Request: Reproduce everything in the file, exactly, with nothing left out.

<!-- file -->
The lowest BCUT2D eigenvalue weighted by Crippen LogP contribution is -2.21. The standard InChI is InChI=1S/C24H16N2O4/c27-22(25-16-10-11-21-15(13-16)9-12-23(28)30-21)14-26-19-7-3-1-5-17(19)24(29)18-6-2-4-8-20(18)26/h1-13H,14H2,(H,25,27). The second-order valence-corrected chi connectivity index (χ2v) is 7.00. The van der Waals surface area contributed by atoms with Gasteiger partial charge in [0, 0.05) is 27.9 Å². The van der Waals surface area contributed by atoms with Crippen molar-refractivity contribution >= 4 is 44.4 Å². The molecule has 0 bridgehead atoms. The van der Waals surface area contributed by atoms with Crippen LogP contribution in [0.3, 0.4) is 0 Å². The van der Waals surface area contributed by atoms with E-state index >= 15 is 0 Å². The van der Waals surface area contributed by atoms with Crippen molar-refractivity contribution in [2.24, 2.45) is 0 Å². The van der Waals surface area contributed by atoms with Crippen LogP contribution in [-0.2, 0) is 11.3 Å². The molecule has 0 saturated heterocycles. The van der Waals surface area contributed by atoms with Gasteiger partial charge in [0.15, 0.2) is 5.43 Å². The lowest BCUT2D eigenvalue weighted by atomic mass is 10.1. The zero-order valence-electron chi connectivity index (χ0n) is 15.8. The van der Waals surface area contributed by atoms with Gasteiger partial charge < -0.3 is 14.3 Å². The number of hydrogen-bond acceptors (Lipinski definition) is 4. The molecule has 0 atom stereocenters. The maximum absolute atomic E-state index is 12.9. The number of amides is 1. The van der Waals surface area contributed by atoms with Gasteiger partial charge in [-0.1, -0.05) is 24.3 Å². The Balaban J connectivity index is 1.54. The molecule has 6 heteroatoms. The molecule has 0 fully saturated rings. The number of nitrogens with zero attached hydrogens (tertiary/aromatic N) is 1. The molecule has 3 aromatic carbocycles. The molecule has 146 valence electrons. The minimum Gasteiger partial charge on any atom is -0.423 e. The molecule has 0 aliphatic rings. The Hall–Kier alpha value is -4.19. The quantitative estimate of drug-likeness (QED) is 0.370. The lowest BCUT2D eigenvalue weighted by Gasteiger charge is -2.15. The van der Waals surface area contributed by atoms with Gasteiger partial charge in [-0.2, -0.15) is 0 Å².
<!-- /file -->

The lowest BCUT2D eigenvalue weighted by Crippen LogP contribution is -2.21. The standard InChI is InChI=1S/C24H16N2O4/c27-22(25-16-10-11-21-15(13-16)9-12-23(28)30-21)14-26-19-7-3-1-5-17(19)24(29)18-6-2-4-8-20(18)26/h1-13H,14H2,(H,25,27). The second-order valence-corrected chi connectivity index (χ2v) is 7.00. The van der Waals surface area contributed by atoms with Gasteiger partial charge in [0, 0.05) is 27.9 Å². The van der Waals surface area contributed by atoms with Crippen molar-refractivity contribution >= 4 is 44.4 Å². The molecule has 0 bridgehead atoms. The van der Waals surface area contributed by atoms with Crippen LogP contribution in [0.3, 0.4) is 0 Å². The van der Waals surface area contributed by atoms with E-state index >= 15 is 0 Å². The van der Waals surface area contributed by atoms with Crippen molar-refractivity contribution in [2.24, 2.45) is 0 Å². The van der Waals surface area contributed by atoms with Crippen LogP contribution in [-0.2, 0) is 11.3 Å². The molecule has 0 saturated heterocycles. The van der Waals surface area contributed by atoms with Gasteiger partial charge in [0.15, 0.2) is 5.43 Å². The lowest BCUT2D eigenvalue weighted by atomic mass is 10.1. The zero-order valence-electron chi connectivity index (χ0n) is 15.8. The van der Waals surface area contributed by atoms with Gasteiger partial charge < -0.3 is 14.3 Å². The number of hydrogen-bond acceptors (Lipinski definition) is 4. The molecule has 0 atom stereocenters. The maximum absolute atomic E-state index is 12.9. The number of amides is 1. The van der Waals surface area contributed by atoms with Gasteiger partial charge in [-0.1, -0.05) is 24.3 Å². The Balaban J connectivity index is 1.54. The molecule has 6 heteroatoms. The molecule has 0 fully saturated rings. The number of nitrogens with zero attached hydrogens (tertiary/aromatic N) is 1. The molecule has 3 aromatic carbocycles. The molecule has 146 valence electrons. The minimum Gasteiger partial charge on any atom is -0.423 e. The molecule has 0 aliphatic rings. The Hall–Kier alpha value is -4.19. The quantitative estimate of drug-likeness (QED) is 0.370. The lowest BCUT2D eigenvalue weighted by Gasteiger charge is -2.15. The van der Waals surface area contributed by atoms with Gasteiger partial charge in [-0.2, -0.15) is 0 Å².